Yoga: The personal and scientific side to an intensive workout

Simone Wolberg

Athletes and scientists alike recognize the benefits of yoga.  Benefits include improved posture, increased endurance, stronger abdominal muscles, as well as lower blood pressure and reduced risk of stroke.  To investigate its physical and neurological benefits, the Bark interviewed a local yoga instructor, Redwood High School’s Wellness director, and a scientist from the National Center for Complementary and Alternative Medicine.

“When you take my class, you’re going to sweat bullets and squeeze every drop of energy out of you,” Susan Hauser, yoga instructor at Yoga Tree, said. “And you’ll tell yourself, ‘Oh I wasn’t expecting that, but that was fun!”

Hauser has been teaching yoga to teens and adults for four years, and has practiced yoga for ten years. She has worked with a variety of high school athletes, from an entire volleyball team to individual rowers and cross country runners.

Susan Hauser, Yoga Tree instructor, demonstrates a yoga position (Photo Courtesy: Blink Inc.)

Hauser’s specialty, Power Vinyasa Flow, is one of the more strenuous yoga variations. “We do a lot of pushups and we use a lot of upper body strength as well as balance,” Hauser said. “The combination of building your upper body strength naturally, lengthening your spine, improving your posture, and controlling your breathing gives you a great cardiovascular workout.”

Hauser emphasized the importance of breathing techniques in all forms of exercise.

“I think the importance of breathing is overlooked in many sports. Breath control is essential to improving your stamina,” Hauser said.

Jessica Colvin, director of Redwood’s up-and-coming Wellness Center, also sees the value in yoga.

“Wellness will be looking for innovative ways to support students with their stress and anxiety, and yoga might prove to be a good addition to our program if students are interested in participating,” Colvin said.

In addition to its physical benefits, a new study by the National Center for Complementary and Alternative Medicine (NCCAM) suggests that yoga may increase the brain’s “volume” in areas “related to pain processing, pain regulation, and attention.”

The yoga practitioners’ brains were also larger in volume in the mid-insular cortex, a portion of the brain believed to control heart and breath rate. This led researchers to believe that having a larger mid-insular cortex correlates with higher pain tolerance, suggesting that “the yoga experience contributed to these structural differences in the brain.”

Dr. Chantal Villemure, co-author of the NCCAM study, wrote in an email interview that although there is no direct link between yoga and a more developed brain, “we can speculate that these brain regions got larger because they are used during yoga practice and that this increase in size may be related to improved function.”

The brain regions were more developed in yoga practitioners than in athletes and sedentary individuals, Villemure wrote.

In addition to finding such correlations, this study questions whether the length of time one practices yoga affects one’s pain tolerance.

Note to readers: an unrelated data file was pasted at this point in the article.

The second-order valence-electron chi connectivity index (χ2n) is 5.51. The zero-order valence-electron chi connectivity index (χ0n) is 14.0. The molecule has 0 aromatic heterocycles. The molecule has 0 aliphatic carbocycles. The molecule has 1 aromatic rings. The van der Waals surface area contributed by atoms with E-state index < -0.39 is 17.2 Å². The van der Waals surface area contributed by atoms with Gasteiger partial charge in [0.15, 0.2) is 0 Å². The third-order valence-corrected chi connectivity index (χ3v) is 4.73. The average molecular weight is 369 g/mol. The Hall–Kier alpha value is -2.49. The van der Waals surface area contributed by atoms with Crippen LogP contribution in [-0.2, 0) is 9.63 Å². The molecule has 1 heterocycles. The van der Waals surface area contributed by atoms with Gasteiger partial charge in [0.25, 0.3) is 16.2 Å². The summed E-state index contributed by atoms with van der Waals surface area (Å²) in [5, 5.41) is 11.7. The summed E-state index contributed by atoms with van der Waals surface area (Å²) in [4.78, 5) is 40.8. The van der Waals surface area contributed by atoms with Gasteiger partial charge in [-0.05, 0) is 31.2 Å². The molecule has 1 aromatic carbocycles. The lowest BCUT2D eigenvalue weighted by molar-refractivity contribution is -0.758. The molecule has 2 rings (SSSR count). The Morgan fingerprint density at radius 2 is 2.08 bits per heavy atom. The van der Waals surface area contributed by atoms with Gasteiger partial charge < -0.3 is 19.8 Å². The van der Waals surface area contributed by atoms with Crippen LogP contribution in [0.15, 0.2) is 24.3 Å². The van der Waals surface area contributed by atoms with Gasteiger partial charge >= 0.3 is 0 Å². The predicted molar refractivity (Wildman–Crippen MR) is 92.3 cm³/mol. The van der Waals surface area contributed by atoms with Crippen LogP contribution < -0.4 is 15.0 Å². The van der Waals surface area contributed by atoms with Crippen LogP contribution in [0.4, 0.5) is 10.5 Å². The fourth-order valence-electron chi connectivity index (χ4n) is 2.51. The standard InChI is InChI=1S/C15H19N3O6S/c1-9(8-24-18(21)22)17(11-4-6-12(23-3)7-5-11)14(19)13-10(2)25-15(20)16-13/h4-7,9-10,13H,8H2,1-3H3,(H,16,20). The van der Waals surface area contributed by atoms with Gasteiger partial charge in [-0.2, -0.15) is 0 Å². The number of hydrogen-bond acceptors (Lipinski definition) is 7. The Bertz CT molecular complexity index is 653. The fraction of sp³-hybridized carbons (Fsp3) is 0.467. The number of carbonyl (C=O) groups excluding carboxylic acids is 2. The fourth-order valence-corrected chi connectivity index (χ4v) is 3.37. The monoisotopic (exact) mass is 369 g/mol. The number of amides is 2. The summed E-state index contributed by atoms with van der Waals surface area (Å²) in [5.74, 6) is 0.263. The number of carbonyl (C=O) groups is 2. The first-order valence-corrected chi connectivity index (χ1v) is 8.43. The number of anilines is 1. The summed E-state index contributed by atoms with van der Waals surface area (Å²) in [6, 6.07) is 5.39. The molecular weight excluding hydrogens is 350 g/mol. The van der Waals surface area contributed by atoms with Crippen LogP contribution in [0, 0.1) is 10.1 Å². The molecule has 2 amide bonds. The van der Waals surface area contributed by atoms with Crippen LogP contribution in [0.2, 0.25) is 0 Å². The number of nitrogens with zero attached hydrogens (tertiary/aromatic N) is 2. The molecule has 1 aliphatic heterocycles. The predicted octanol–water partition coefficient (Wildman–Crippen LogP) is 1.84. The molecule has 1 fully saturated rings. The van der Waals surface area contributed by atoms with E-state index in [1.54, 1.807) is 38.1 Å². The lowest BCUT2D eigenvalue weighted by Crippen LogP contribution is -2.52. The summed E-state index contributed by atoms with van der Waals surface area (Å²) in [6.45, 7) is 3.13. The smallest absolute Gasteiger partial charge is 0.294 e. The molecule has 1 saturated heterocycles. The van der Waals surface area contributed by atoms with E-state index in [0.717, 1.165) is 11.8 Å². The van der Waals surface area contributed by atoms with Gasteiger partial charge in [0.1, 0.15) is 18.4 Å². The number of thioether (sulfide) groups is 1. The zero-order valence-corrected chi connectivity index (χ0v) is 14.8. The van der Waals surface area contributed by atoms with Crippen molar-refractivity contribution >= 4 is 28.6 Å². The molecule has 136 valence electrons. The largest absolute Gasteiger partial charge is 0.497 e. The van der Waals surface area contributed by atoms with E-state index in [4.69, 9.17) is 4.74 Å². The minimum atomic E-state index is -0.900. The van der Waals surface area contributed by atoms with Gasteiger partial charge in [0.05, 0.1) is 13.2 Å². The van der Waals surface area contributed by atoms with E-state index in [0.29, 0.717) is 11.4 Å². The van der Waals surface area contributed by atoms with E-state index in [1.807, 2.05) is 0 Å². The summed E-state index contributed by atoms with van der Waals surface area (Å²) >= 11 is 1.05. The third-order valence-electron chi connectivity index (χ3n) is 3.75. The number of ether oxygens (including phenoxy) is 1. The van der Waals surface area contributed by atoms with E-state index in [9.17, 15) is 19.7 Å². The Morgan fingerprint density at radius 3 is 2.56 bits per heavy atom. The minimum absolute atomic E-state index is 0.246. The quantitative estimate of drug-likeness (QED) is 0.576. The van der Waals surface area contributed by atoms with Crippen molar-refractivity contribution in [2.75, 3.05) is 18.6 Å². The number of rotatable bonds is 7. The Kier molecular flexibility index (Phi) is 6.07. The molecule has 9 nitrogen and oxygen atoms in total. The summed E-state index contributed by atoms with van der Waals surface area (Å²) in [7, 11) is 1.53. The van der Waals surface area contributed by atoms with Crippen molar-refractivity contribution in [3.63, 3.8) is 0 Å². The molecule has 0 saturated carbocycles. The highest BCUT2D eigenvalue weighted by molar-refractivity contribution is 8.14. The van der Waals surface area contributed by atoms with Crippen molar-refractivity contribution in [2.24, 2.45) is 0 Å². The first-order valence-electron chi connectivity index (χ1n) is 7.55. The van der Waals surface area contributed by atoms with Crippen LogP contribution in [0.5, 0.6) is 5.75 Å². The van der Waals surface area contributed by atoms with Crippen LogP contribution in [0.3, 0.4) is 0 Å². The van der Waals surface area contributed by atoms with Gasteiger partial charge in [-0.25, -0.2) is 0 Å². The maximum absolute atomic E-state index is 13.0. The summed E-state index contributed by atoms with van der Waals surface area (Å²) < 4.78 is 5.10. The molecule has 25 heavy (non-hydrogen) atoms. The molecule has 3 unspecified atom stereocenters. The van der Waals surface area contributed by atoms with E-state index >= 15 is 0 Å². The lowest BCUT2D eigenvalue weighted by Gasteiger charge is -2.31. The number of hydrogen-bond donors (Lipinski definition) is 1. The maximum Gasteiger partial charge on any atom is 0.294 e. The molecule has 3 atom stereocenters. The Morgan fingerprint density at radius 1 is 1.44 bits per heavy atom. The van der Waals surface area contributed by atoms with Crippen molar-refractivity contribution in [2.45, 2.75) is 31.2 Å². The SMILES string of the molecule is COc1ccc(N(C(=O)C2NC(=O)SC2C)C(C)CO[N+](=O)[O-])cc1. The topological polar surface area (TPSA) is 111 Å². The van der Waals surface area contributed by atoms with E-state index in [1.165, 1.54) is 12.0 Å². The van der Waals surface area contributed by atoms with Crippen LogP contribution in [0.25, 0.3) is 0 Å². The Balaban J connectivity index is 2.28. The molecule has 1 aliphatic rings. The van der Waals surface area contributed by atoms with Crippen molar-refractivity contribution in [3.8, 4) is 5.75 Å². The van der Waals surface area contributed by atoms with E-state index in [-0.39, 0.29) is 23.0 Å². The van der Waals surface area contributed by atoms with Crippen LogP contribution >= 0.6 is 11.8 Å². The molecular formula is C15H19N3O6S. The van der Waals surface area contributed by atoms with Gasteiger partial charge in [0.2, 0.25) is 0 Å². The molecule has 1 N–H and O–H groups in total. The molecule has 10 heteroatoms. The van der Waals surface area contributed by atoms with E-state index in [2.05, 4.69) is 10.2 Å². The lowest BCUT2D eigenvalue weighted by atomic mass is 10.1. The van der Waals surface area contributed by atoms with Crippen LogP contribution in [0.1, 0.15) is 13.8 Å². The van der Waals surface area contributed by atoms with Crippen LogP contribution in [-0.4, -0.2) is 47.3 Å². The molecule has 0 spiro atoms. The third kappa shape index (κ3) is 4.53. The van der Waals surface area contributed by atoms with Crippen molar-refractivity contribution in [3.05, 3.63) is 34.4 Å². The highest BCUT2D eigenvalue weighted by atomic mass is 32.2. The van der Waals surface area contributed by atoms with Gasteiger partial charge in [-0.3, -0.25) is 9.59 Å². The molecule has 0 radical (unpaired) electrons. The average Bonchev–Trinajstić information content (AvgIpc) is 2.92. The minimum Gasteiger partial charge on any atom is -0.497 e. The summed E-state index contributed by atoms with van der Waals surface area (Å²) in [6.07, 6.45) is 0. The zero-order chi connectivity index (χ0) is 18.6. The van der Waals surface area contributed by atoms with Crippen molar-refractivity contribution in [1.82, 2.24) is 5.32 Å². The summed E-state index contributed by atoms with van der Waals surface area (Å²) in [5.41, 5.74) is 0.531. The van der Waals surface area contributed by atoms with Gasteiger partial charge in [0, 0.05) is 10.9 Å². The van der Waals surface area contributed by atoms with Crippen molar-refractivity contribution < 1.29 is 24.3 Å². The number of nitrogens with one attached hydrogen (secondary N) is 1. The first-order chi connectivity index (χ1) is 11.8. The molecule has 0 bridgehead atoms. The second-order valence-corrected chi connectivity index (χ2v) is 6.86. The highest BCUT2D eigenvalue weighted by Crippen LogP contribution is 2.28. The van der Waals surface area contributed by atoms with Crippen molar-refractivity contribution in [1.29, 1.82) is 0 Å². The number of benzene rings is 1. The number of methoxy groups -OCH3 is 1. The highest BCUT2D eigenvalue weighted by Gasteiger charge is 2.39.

Villemure wrote that there is no scientific data which measures the time it takes for these anatomical changes to occur.

“Short-term meditation training seems to indicate that some changes, like increased left hippocampus size, may occur relatively fast while others, like increased insular size, may take longer since no insular differences were found after an 8-week mindfulness training,” Villemure wrote.  The hippocampus is a region of the brain associated with memory and emotion.

A 2011 Harvard study done in partnership with the National Institute of Health (NIH) found the same results in their own, similar study. They also found that after an 8-week yoga session, the left hippocampus grew in size.  These results, “suggest that participation in mindfulness-based stress reduction is associated with changes in gray matter concentration in brain regions involved in learning and memory processes, emotion regulation, [and] self-referential processing,” as stated in the study’s abstract.

This short-term NCCAM study and this long-term Harvard study done in conjunction with the NIH adds an interesting intricacy to the same enigma, Villemure said.

“The more pieces of the puzzle we have, the clearer the picture we get. Changes in brain structures involved in stress reduction and autonomic function are a piece of that puzzle,” Villemure wrote.

Villemure believes short-term studies are just as valuable as long term because because they, “show that a difference exists between for example experienced yogis, meditators, athletes and control participants not involved in those activities.”

Hauser appreciates student interest in yoga and how yoga creates its own community.  “They all know each other [in my classes].  It’s a great bonding experience because they are getting healthy together,” she said.

Hauser looks forward to teaching more teens.  “I hope to continue practicing yoga and spreading the message to teens out there,” Hauser said.  “Yoga is the best cross-training tool for all athletes. That’s the bottom line.”